PS Plus isn't the globally-beloved darling of the PlayStation platform it once was. The PS3 triple-A heyday has passed, and the last 12 months have seen Sony scouring the development world, trying to unearth the next Rocket League with little success. Last month's Disc Jam showed promise but suffered from stilted movement and clunky controls. The long-forgotten Hardware Rivals didn't have the muscle or the heart to stand anywhere near Psyonix's all-conquering eSport. And now we're presented with the unique vibes of Drawn To Death, a garish, defiant shooter that is going to divide opinion quicker than its creator David Jaffe's tweets.
What was yours?
A show of hands, please. Have you heard of Bleed, a 2D indie shooter that appeared on Steam and Xbox Live Indie Games about four years ago? No? I didn't think so.
Respawn is still a relatively new studio, but its legacy can be found in the modern first person shooter in all its forms - from Medal of Honor to Modern Warfare and then, finally, to Titanfall. There's a through line there that's clear to see when you embark on Titanfall 2's brief but sumptuous campaign. The heritage of a studio that effectively created the cinematic shooter, that married that with spectacle and storytelling in Modern Warfare, and now has been afforded the opportunity to build an FPS campaign around the rarest of things in this genre - ideas.
One of the oddest themes that recurred during discussions of 2014's ebullient robots-and-rangers shooter Titanfall, was that it would have been better had it rid itself of the titular Titans. Those who honed their skills on the battlefield of COD and, well, Battlefield, yearned for a mode where Pilots (Tianfall's player characters) could wage war without the building high metallic monstrosities getting in the way; a shooter that benefitted from the free-running, double jumping fluidity Titanfall had in abundance, but did away with half of its charm.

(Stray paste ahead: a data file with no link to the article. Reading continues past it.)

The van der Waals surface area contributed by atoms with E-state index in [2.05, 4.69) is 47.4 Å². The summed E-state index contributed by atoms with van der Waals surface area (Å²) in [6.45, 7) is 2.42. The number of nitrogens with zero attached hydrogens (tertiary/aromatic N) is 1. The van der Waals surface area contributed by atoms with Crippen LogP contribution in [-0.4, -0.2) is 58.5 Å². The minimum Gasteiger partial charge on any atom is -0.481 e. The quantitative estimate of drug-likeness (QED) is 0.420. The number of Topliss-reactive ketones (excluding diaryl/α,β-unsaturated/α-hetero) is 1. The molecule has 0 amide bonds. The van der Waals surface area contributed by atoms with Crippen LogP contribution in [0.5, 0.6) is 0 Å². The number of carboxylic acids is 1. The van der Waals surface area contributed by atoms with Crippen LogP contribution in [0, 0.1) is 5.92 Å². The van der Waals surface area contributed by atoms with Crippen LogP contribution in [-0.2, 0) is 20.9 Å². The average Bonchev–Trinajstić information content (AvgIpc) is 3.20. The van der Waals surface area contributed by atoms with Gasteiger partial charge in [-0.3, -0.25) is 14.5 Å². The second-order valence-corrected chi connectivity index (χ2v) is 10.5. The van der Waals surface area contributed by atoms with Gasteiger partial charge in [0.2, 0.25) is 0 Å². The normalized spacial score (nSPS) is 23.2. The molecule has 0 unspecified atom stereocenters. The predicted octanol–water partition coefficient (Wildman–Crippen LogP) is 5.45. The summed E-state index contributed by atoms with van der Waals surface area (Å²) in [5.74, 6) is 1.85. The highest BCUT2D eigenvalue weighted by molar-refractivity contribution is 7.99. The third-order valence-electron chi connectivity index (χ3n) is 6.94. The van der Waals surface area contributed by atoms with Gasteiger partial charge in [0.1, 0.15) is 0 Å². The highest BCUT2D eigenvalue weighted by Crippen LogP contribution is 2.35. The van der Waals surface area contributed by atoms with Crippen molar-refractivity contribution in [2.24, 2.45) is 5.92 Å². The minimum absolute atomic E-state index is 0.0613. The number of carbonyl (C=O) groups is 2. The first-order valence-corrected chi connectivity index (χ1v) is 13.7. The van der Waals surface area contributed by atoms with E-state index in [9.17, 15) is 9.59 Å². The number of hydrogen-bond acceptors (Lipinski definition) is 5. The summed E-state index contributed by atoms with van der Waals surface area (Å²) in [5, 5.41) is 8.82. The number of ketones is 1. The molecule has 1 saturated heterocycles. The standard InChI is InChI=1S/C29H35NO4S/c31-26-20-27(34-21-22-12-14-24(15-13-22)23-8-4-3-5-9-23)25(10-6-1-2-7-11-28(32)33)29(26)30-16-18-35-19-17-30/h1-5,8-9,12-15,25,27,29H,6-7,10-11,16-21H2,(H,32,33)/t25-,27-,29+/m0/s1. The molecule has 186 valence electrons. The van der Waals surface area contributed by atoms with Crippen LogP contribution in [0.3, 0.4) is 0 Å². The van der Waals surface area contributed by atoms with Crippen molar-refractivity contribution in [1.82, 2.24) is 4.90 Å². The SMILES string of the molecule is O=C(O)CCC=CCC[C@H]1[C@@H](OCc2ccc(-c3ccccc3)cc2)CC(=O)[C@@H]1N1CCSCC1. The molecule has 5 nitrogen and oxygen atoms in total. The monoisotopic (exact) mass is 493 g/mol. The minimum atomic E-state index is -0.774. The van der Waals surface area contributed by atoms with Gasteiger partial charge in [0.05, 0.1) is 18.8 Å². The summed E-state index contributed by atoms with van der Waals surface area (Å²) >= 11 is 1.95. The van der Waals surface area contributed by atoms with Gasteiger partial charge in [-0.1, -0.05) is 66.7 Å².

On Sunday, I went to Nomansland. I didn't know I was going to Nomansland, in fact I didn't know it even existed as anything other than a concept. And yet that's where I went, as the family and I hunted out a local village fete. Upon arrival, it was fairly clear that there were actually plenty of men in Nomansland, and women too. And cheese rolling. We even saw someone catch an egg that had been thrown over twenty metres. It was a strange Sunday.
It's been a while, New York. About three months in fact. Three months since Ubisoft and Massive Entertainment surprised an audience turned cynical by Watch Dogs, The Crew, Assassin's Creed Syndicate and anything else with a watchtower to climb. The Swedish studio delivered a coherent and compelling 'shared world shooter; a game that matched Ubi's obsession with map-littering busy work with an infectious loot grind and deceptively complex character building. Not to mention the genuinely innovative combination of PVE and PVP, The Dark Zone.
Much like Doom's stellar campaign demonstrates the single-player first-person shooter coming full circle while dragging the best of the past 20 years along for its blood-soaked ride, so too does its multiplayer. Here we have a return to online combat as an afterthought; a frozen dessert after a delicious main course as opposed to the kind of life-engulfing commitment online shooters have morphed into in recent times.
Battleborn's in for a rough ride, and it has nothing to do with Gearbox's rapid decline in public approval. No, unfortunately for this curious and ambitious hybrid of bombastic FPS and tactically astute MOBA, it has a little game called Overwatch gatecrashing every party it tries to throw. Battleborn beta time? Here's Overwatch. Battleborn release day? Try the Overwatch open beta. Capitalism isn't pretty, even when it's masquerading as interactive Saturday morning cartoons.
Does everyone talk to themselves when they're playing games, or is it just me? I'm not just chatting rubbish about the weather or the state of the economy you understand - I just like to consistently reaffirm my own opinions about whatever it is I'm currently thumbing through. It's probably a dangerous character fault that has developed over a decade of reviewing games, but I'm ok with it. My inner monologue sounds a little like Mark Kermode passionately explaining something to a slightly bored Simon Mayo.
Editor's note: This is an early impressions piece, based on limited play on live servers. We'll have our full review up early next week.
The death of Titanfall has been greatly exaggerated.